I was going to make a python program to read from an XML document and use it as a reference while doing an action. However, the XML document would have been tedious to create by hand, so I decided to make a C program to do the bulk of it, excluding the first line and the root element. Here is the code:

#include <stdio.h>
#include <stdlib.h>
#include <string.h>
int main(){
    FILE * fp = fopen("/Users/rajshrimali/Desktop/SPC_CMS.txt", "r");
    FILE * fw = fopen("/Users/rajshrimali/Desktop/SPC_XML", "a");
    char *line = NULL;
    size_t linecap = 0;
    ssize_t linelen;
    while ((linelen = getline(&line, &linecap, fp)) > 0){
        char *token;
        int x = 1; 
        while((token = strsep(&line, ",")) != NULL){
            printf("%s", token);
            if(x == 1){
                fwrite("<item> \n", linelen, 1, fw);
                fwrite("<name> \n", linelen, 1, fw);
                fwrite(token, linelen, 1, fw);
                fwrite("\n </name> \n", linelen, 1, fw);
            if(x == 2) {
                fwrite("<SPC> \n", linelen, 1, fw);
                fwrite(token, linelen, 1, fw);
                fwrite("\n </SPC> \n", linelen, 1, fw);
                fwrite("</item> \n", linelen, 1, fw);

The code compiled with no errors. However, when I ran it, the file SPC_XML was not nearly right:






This nonsense continued for some time. The input file, fp, had data in this format:

Aluminum bronze,0.436

I think the error is with fwrite, although I have no idea what it is. What is the problem?


When you call fwrite, the second argument should be the length of the string that you are writing. So, when you do:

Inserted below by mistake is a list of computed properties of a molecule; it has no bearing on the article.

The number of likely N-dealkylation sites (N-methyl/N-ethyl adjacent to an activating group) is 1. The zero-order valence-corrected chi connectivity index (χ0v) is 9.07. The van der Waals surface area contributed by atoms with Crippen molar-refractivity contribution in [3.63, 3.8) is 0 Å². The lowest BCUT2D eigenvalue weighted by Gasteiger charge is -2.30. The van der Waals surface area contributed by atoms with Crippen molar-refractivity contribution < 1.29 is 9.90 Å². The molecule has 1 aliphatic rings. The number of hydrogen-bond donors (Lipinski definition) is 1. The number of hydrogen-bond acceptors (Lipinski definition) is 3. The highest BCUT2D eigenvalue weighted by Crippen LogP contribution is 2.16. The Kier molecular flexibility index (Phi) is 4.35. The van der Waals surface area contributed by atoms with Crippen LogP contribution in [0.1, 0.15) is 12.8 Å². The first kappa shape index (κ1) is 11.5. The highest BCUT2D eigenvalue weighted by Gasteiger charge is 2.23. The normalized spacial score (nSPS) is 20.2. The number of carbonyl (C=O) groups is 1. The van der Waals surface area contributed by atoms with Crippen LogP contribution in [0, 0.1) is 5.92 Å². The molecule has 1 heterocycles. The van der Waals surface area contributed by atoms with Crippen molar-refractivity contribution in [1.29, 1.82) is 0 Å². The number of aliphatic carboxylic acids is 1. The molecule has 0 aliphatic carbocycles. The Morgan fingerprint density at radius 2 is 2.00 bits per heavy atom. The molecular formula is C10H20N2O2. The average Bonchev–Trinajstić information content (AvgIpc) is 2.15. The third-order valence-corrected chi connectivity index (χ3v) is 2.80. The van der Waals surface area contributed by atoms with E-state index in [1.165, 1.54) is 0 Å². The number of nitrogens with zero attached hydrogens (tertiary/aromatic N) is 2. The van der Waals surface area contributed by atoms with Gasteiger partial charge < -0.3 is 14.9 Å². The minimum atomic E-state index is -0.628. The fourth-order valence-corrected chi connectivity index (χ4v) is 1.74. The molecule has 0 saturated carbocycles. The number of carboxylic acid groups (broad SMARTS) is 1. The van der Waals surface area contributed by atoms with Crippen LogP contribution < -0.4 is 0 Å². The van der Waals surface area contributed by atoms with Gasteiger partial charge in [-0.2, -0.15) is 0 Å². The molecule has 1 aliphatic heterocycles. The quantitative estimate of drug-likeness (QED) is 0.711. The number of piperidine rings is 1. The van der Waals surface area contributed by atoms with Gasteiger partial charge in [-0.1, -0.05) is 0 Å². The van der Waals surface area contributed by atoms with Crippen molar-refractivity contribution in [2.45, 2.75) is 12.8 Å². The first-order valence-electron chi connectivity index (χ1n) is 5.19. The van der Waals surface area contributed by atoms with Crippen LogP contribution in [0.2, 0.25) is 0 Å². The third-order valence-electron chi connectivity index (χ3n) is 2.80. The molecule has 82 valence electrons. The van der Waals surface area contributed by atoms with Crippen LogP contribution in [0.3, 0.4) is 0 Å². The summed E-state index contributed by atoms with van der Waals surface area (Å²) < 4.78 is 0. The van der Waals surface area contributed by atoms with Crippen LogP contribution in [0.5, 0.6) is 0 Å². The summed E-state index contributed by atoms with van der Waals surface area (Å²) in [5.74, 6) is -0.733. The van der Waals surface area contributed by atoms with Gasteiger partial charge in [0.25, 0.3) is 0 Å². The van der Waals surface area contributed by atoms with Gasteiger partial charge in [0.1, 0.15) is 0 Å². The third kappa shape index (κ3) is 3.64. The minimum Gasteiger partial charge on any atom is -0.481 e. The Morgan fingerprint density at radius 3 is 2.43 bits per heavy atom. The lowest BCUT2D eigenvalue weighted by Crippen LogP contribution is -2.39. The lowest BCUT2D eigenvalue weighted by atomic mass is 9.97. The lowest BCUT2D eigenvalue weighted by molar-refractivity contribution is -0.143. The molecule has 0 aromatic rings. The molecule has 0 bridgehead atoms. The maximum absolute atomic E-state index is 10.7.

fwrite("<item> \n", linelen, 1, fw);

you will end up writing extra data, or maybe not enough, depending on what linelen is. Instead, you should manually count the size of your strings or call strlen on each of them. So, the call above could be turned into:

fwrite("<item> \n", 8, 1, fw);

and when you write out the tokens, you should call strlen:

fwrite(token, strlen(token), 1, fw);

You have some obvious errors with your if statements here, you are using = assignment when you should be using == equality, for example:

 if(x = 1)

should be:

if(x == 1)

I would suggest turning on warning, using gcc with -Wall -W -pedantic you will see something like this:

warning: suggest parentheses around assignment used as truth value [-Wparentheses]
         if(x = 1){
  • I fixed that, same problem. – elder4222 Apr 14 '13 at 1:40
  • ..depending of compiler you are using,turn power on the compiler-warnings. It's very very useful. :) – Jack Apr 14 '13 at 1:42

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